In an increasingly competitive retail and warehouse industry, businesses are more pressured than ever to stay on top of their packaging game. From protecting goods in transit to providing a sleek, professional presentation for customers, the way each product is presented can have a major impact on the overall success rate of a certain brand.
While many businesses nowadays are trying to outsmart their competition by thinking of the next big innovation, it’s often the simplest things that make the biggest difference. When you stick to the tried-and-tested basics and perfect the age-old essentials, you have a greater chance of keeping your warehouse well-organised and boosting efficiency in the manufacturing process. One of these fundamental basics is using the right packaging supplies, which can determine the safety of your product during transport, storage, and delivery.
What Are the Items Used in Packaging?
Naturally, the exact supplies that you will need for your particular business will depend on the type of products you handle, their fragility and weight, as well as the storage and shipping conditions they will need to endure. However, several items have a universal application in the overall process.
Tapes and Adhesives
There’s hardly a package that doesn’t require at least some form of adhesive. Whether it’s to seal a box, secure a label, or protect an item from shifting inside the box, tapes and adhesives are essential in keeping your goods safe and presentable. Sure, the former may seem like a no-brainer given its wide array of uses, but adhesives also play a crucial role in ensuring that labels and other packaging materials stay put during the shipping process.
One thing that gives low-viscose hot glue sticks an edge over other adhesives is that they have a longer shelf life and are cost-effective for both large and small-scale businesses. They consist of a unique water-based formula that ensures minimal shrinkage and can be dispensed quickly for maximum productivity. At the heart of their ingredients list is a blend of EVA (Ethylene Vinyl Acetate), APAO (Amorphous Poly Alpha Olefin), and PA (Polyamides) which acts as a bonding agent and provides high tensile strength.
The EVA is what makes the adhesive flexible and provides resistance to both hot and cold temperatures. The APAO works similarly, but its strength lies in providing better peel resistance and a waterproof finish. Lastly, the PA – commonly known as ‘nylon plastic’ – ensures the glue has a high impact resistance and can adhere to various surfaces, even those made of plastic or metal.
When all of these components work together in hot glue sticks, they form a formidable adhesive that can meet all of your packaging needs with ease. To dispense the formula, you’ll need a hot glue gun, and for accurate application, ensure the nozzle is clean before use. Holding at an angle of 45 degrees while in operation should give you a smooth, even seal across your package.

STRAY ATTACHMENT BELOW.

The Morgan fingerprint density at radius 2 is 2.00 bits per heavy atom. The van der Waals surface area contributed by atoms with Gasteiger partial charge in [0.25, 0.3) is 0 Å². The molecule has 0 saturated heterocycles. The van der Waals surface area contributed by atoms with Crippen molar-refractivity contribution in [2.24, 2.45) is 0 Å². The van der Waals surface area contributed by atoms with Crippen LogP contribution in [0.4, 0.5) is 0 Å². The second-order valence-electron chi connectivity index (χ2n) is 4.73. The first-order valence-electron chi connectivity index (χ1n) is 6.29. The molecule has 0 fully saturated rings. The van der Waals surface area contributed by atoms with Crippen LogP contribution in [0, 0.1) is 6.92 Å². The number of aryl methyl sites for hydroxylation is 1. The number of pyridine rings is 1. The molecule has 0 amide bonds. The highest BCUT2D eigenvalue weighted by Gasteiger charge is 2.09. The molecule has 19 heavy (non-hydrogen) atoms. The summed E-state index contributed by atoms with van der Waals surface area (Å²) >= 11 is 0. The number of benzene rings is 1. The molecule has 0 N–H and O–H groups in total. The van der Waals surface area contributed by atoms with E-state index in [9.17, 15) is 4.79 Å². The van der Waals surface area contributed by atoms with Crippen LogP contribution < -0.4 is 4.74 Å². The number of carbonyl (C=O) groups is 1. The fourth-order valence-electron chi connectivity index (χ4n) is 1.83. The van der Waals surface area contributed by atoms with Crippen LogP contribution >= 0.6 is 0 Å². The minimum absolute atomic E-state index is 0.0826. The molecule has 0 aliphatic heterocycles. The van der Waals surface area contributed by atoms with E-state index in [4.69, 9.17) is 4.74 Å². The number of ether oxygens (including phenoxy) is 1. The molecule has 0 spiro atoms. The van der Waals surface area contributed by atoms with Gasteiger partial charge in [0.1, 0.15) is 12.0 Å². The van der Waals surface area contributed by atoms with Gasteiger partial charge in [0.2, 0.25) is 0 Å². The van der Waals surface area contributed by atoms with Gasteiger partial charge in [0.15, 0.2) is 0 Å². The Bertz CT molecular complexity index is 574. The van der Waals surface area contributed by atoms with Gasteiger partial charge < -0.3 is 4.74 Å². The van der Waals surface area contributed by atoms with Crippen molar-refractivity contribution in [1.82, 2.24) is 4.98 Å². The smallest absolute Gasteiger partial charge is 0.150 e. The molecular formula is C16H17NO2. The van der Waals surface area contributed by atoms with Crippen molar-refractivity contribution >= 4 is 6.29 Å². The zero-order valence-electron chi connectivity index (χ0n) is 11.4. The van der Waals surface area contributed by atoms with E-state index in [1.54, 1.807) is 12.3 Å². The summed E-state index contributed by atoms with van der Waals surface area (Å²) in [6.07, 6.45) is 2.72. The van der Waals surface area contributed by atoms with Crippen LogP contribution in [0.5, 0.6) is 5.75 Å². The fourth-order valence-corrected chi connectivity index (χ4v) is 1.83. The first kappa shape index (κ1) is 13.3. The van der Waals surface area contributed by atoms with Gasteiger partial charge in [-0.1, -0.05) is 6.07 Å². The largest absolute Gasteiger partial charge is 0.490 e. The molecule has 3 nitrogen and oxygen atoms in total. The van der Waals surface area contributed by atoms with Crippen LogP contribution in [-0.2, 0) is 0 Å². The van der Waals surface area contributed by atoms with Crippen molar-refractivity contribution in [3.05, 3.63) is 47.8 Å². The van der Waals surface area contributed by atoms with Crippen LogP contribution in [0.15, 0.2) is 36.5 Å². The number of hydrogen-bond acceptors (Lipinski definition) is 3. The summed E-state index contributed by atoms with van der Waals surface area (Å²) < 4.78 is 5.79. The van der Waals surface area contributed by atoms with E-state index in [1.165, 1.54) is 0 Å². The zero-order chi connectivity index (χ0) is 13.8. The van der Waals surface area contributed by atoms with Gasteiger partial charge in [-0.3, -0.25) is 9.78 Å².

Generally speaking, glue sticks for glue gun application come in either a clear or yellow tint and can be used on paper, cardboard, plastic, fabric and many other packaging materials. Upon application, the gun melts the formula and squeezes it out as a thin, even line, which dries quickly and delivers a strong, long-lasting bond.
Bubble and Stretch Wrap
While adhesives may be essential for storing and shipping packages, they aren’t always enough to provide the necessary protection for delicate items. In these scenarios, bubble wrap offers an excellent solution as it provides a cushioned layer of air around delicate or fragile goods. Aside from being lightweight and quite affordable, bubble wrap is also versatile and can be cut to size depending on the items’ dimensions.
For larger or heavier objects, stretch wrap may prove more effective. It works similarly to the bubble variety in that it secures goods with a stretchy and flexible film. However, because of its stronger composition and ability to withstand higher levels of pressure, you can use stretch wrap to hold goods in place more securely and avoid any potential damage.
Boxes and Packages
The backbone of any packaging process is the actual box or package that will hold your product. While their designs may vary from one manufacturer to another, the standard options in terms of materials include cardboard, corrugated fiberboard, and plastic.
The first option is typically the most cost-effective and offers a high level of customizability where print and design are concerned. Corrugated fiberboard, on the other hand, is much sturdier and offers more significant protection against external pressure or impact. You’ll find that many shipping companies use this material to package goods precisely because it can withstand heavy handling.
Lastly, plastic packages are a common and more accessible option than the other two. They are lightweight, resistant to water and particles, and can also be environmentally friendly options if made from recycled materials. But even in their simplicity, they don’t compromise on their protective abilities.
Also known as polystyrene chips, packing peanuts are those small pieces of foam you often find at the bottom of packages. While they may seem like just small bits of debris, their function is more than just filling up the inside of a package. In fact, by filling up the extra space, they prevent any shifting of goods during shipping and deliver extra cushioning against shock or impact.